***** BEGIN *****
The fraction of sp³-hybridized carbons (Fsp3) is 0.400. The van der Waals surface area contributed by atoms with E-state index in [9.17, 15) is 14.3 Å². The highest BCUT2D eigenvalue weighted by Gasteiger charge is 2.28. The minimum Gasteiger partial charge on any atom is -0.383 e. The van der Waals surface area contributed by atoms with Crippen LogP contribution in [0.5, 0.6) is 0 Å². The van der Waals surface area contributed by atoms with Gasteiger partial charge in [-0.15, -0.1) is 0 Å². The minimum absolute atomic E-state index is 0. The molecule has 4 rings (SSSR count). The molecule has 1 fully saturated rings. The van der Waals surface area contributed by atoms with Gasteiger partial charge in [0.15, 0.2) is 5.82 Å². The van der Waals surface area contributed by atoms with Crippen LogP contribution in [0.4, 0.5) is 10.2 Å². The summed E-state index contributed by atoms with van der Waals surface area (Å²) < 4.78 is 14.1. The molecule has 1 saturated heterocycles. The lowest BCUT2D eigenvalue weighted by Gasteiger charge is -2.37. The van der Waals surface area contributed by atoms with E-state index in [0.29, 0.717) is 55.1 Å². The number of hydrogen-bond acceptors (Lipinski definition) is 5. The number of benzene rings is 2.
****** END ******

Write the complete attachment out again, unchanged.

The fraction of sp³-hybridized carbons (Fsp3) is 0.400. The van der Waals surface area contributed by atoms with E-state index in [9.17, 15) is 14.3 Å². The highest BCUT2D eigenvalue weighted by Gasteiger charge is 2.28. The minimum Gasteiger partial charge on any atom is -0.383 e. The van der Waals surface area contributed by atoms with Crippen LogP contribution in [0.5, 0.6) is 0 Å². The van der Waals surface area contributed by atoms with Gasteiger partial charge in [-0.15, -0.1) is 0 Å². The minimum absolute atomic E-state index is 0. The molecule has 4 rings (SSSR count). The molecule has 1 fully saturated rings. The van der Waals surface area contributed by atoms with Gasteiger partial charge in [0.15, 0.2) is 5.82 Å². The van der Waals surface area contributed by atoms with Crippen LogP contribution in [0.4, 0.5) is 10.2 Å². The summed E-state index contributed by atoms with van der Waals surface area (Å²) < 4.78 is 14.1. The molecule has 1 saturated heterocycles. The lowest BCUT2D eigenvalue weighted by Gasteiger charge is -2.37. The van der Waals surface area contributed by atoms with E-state index in [0.29, 0.717) is 55.1 Å². The number of hydrogen-bond acceptors (Lipinski definition) is 5. The number of benzene rings is 2.